North Carolina Turns Turquoise to End Lung Cancer

Week-long Turquoise Takeover strives to provide hope to those facing lung cancer, fund life-saving research

Next week, May 9 – May 15, the American Lung Association in North Carolina will celebrate LUNG FORCE Turquoise Takeover. 

The LUNG FORCE initiative’s annual Turquoise Takeover unites men and women to raise critical awareness of lung cancer, the nation’s #1 cancer killer. North Carolina residents are encouraged to get involved by wearing turquoise, posting to social media and educating themselves about lung cancer. 

“The COVID-19 pandemic has been a stark reminder of the importance of lung health, especially for those with lung diseases. For many with lung cancer, the burden has become more acute, with the pandemic adding more challenges, such as increased risk of complications from COVID-19 and changes or delays in treatment,” said Jennifer Hall, executive director for the Lung Association. “The pandemic also temporarily delayed access to lung cancer screening for many people at high risk. Among diverse communities who have been hardest hit by COVID-19, these difficulties may be even worse. For these reasons and many more, raising awareness and funds for lung health are more important than ever.”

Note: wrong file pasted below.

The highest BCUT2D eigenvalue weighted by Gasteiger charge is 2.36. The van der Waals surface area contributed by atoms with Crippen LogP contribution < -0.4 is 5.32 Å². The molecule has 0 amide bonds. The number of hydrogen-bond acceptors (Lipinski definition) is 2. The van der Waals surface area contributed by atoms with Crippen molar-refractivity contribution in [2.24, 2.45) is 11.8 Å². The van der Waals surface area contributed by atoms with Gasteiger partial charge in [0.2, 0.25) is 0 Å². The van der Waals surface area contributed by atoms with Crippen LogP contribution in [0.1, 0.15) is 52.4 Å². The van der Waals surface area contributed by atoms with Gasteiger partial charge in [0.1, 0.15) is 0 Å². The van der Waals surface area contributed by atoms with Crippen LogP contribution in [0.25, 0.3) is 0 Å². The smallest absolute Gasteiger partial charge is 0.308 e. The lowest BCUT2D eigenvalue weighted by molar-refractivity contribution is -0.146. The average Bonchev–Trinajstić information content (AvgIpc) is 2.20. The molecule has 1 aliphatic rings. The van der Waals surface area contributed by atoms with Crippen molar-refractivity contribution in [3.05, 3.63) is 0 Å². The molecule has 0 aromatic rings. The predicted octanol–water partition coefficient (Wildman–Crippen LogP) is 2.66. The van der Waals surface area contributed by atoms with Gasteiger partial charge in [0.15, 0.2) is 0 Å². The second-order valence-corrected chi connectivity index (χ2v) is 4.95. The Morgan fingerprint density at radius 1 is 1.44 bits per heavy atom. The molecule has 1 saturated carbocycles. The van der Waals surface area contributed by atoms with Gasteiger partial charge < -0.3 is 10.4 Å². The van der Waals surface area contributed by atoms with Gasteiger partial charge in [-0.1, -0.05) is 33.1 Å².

Every year as a part of Turquoise Takeover, landmarks and buildings across our nation turn turquoise - LUNG FORCE’s signature color - to increase education and provide hope for those living with lung cancer.

On May 11, the Lung Association is also hosting a free Lung Cancer Patient Virtual Meetup, a program designed for lung cancer patients and caregivers to learn more about the latest trends, resources and research surrounding lung cancer. During the event, Lung Association in North Carolina Local Leadership Board Member Mike Smith will share his journey with lung cancer, and speak about being physically active, targeted therapy treatment, research and clinical trials, and perseverance for being his own patient advocate. Those interested can register at

While lung cancer remains the #1 cause of cancer deaths in the U.S., the survival rate has increased by a dramatic 13% over the past 5 years and awareness of this deadly disease has steadily increased. This encouraging trend will be further aided by improved early detection of the disease through lung cancer screening. The Lung Association’s “Saved By the Scan” initiative has helped more than 600,000 people find out if they are eligible for early screening. 

Those who want to help raise funds and defeat lung cancer can visit to learn how to get involved.

For more information, contact:

Jill Dale
[email protected]

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